USA Today takes note of LDS sister missionaries

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  • DSB Cedar Hills, UT
    May 25, 2013 11:06 a.m.

    @Craig Clark - your comments make sense if you're not a member of the Church. In that case, missionary service is one of many equally viable options to build character and provide selfless service.

    For an active and believing member, however, the mandate is very clear. God's purpose is to bring to pass the immortality and eternal life of man. As covenant followers, we are under obligation to assist our Heavenly Father in fulfilling his purposes. Every eligible young man has been directed by prophets to prepare for and serve an honorable mission. It not only builds character, but helps to solidify a vitally important spiritual foundation. College may be critical for life, but a mission may be critical for eternity, and fosters growth that is very difficult to replicate in any other way.

    It's unfortunate our society now feels there's no shame in shirking one's obligations. Inflicting shame is a poor motivation, but it is certainly our sacred responsibility to encourage our children from a very early age to embrace and fulfill their obligations to God and their fellow men, to follow prophets' directives, and to teach that neglecting one's duties is shameful.

  • atl134 Salt Lake City, UT
    May 24, 2013 3:48 p.m.

    "As a result, the church is now growing faster than ever, even with overall missionary numbers similar to a few decades ago."

    Kinda... in terms of hard numbers it's growing faster than ever before but in terms of annual percentage growth it's growing slower than almost ever before.

    "Any thoughts on this?"

    Lack of faith was the major reason why I didn't serve a mission. Another reason, and probably the answer you're looking for is... I didn't see the point.

    Nowadays people tend to have friends of all sorts of religious backgrounds. The old belief that being of another denomination or even another religion will send them to hell is becoming antiquated. LDS doctrine is extremely nice to non-believers when it comes to afterlife prospects. Many religious people don't think it matters if someone is of a different faith, and so if they have something that works for them... why try to get them to change? If someone doesn't think it's an issue that friends and family, the people we care most about, are of another faith, why would they care about total strangers being of a different faith?

  • lledwards38 Canandaigua, NY
    May 24, 2013 11:57 a.m.

    We have fed the elders in our ward every other week for the past 8 years when we retired. Most of them have come from the western United States. These young men have all been outstanding in their character, their preparation, and their testimonies. I have no doubt that many, if not most of them are future leaders of the Church.

    In my own family I proudly report that all five of my granddaughters and grandsons have honorably completed missions. Number six will report to the MTC in September.

    The Ten year olds in my Primary class all have a knowledge of the gospel which far surpasses their age. They are a joy and delight to have in my class. They are being well prepared for missions and future Church responsibilities.

  • Craig Clark Boulder, CO
    May 24, 2013 9:06 a.m.


    "....I feel that your comments are the same as saying, "It's unwise for parents or church leaders to begin instilling expectations to go to college....."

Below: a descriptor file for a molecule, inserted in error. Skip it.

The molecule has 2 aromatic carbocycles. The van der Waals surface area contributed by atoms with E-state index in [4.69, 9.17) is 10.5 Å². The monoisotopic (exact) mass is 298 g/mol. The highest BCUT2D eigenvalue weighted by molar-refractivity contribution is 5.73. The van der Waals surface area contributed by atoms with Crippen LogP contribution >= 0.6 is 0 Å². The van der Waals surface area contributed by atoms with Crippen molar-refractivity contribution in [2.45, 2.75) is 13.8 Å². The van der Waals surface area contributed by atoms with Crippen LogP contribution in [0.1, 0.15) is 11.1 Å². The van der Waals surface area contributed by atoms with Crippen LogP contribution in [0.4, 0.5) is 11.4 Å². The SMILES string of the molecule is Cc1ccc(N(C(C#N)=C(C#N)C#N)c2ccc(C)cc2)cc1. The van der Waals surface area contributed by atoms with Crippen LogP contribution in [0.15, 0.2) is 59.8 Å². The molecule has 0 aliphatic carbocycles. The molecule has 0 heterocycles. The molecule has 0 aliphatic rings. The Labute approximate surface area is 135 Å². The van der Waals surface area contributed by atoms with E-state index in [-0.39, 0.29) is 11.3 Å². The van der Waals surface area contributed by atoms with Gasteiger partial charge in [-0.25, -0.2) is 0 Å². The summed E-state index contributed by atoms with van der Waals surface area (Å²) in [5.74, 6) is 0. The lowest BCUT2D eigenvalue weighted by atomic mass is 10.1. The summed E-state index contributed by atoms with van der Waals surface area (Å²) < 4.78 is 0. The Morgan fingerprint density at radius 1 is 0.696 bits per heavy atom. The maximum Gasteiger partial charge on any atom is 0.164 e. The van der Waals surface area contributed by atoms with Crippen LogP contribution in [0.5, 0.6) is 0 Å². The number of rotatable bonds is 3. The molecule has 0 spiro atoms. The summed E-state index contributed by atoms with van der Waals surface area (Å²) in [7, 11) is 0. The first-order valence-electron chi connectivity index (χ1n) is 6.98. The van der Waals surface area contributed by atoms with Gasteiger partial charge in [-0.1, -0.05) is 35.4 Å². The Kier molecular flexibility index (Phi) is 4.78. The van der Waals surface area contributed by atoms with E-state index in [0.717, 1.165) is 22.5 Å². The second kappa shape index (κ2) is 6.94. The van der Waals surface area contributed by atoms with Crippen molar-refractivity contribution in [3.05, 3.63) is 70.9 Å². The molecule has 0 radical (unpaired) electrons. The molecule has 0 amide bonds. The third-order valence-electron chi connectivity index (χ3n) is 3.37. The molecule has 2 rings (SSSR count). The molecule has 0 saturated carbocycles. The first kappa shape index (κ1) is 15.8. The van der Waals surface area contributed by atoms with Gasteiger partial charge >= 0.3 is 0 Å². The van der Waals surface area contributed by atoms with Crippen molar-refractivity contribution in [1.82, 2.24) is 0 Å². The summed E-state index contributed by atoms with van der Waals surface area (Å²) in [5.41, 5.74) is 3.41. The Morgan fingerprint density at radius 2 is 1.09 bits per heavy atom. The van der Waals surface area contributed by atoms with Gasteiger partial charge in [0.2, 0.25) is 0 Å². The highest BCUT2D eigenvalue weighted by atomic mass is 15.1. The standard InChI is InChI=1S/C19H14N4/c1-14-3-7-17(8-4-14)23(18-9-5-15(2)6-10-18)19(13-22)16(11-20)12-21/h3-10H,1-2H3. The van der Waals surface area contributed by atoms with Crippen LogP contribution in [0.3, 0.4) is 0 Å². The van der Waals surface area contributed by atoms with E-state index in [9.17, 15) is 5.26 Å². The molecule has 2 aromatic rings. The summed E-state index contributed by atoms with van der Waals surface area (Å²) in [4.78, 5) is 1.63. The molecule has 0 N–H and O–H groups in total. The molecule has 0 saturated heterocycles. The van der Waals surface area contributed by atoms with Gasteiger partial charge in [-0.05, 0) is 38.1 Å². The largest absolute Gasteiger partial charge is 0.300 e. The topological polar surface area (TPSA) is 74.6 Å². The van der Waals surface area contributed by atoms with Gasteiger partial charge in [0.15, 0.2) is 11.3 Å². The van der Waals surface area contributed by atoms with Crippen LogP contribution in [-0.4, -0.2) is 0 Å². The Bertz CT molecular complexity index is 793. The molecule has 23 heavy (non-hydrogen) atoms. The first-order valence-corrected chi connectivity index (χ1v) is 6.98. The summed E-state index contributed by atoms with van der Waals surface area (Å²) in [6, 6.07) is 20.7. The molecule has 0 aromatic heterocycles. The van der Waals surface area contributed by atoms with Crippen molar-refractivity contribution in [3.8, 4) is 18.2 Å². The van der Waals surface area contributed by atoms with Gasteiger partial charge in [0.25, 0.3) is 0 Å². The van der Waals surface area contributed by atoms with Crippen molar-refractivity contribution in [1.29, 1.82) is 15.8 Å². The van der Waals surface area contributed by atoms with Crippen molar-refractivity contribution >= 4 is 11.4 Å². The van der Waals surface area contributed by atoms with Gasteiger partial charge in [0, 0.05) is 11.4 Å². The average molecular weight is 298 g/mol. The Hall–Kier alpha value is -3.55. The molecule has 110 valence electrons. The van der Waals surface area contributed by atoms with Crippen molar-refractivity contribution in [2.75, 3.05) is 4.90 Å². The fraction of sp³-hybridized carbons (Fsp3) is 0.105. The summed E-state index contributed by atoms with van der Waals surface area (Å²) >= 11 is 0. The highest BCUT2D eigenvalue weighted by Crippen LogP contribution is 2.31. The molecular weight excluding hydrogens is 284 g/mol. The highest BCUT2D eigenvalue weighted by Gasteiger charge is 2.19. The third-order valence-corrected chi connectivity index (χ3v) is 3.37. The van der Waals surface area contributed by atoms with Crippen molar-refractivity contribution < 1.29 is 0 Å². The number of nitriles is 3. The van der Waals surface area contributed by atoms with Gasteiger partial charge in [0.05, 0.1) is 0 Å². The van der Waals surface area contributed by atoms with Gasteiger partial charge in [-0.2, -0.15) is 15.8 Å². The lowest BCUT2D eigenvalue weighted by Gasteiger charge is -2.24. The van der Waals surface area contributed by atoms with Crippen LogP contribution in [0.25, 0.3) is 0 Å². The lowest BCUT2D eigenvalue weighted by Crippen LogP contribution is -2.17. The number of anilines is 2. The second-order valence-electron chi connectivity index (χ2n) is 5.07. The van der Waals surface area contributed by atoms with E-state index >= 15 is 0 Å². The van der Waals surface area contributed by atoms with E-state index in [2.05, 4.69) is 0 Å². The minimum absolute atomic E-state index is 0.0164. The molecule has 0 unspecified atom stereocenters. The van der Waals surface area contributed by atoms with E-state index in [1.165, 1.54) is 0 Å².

Your point is well made and well taken. It is a parental duty and call on what values and priorities to instill in one’s children, how and when.

    A college education is of critical benefit for the rest of one’s life. Going on a mission is an act of self-sacrifice for the benefit of the Church and should be respected as an adult choice if it’s what one feels a desire to do. But no young man or woman should feel obligated or fearful that if they don’t serve a mission they’ll be letting someone down. Choosing to serve a full time mission is not supposed to be a status symbol and there’s no shame in turning down a call to go on a mission.

    I don’t know if lowering the age for going on a mission was wise or not. I thought the Church was sending them out at too young an age as it was.

  • Spikey Layton, UT
    May 23, 2013 6:01 p.m.

    Craig Clark, I know you mean well, however I feel that your comments are the same as saying, "It's unwise for parents or church leaders to begin instilling expectations to go to college."

    It's never to early to teach children to serve their communities, their families, their countries, their church. It's never to early to teach them to prepare for college. It would be more of a shock to suddenly be thrown into it.

    Don't get me wrong, I realize there are parents who are overbearing and who expect too much---that is different.

    As a convert at the age of 19, I could not wait to go on a mission! It was one of the best experiences of my life, and made me grow up. I grew up as a spoiled kid in Southern California. The LDS Church has had the greatest impact on my life of anything I have ever been involved in. I would not have gone to college, married a nice guy (believe me, I would not have) travelled and lived oversease in Korea...I could go on. I am SO thankful that somebody shared the gospel with me! He was 19 years old!

  • GeoMan SALEM, OR
    May 23, 2013 5:40 p.m.

    Craig Clark,
    Why do you think that it is unwise for parents and Church leaders to begin instilling expectations to serve a mission in youth as young as Primary age?

    If anything, I would argue that society (both as a whole, and just the Church) needs to instill more expectations in our youth. I think the problem is that "we" are raising them to be directionless and purposeless. The Church now provides missionary service opportunities for young men and women of varying abilities, talents, and limitations. It isn't one size fits all, there is a good fit for just about everyone.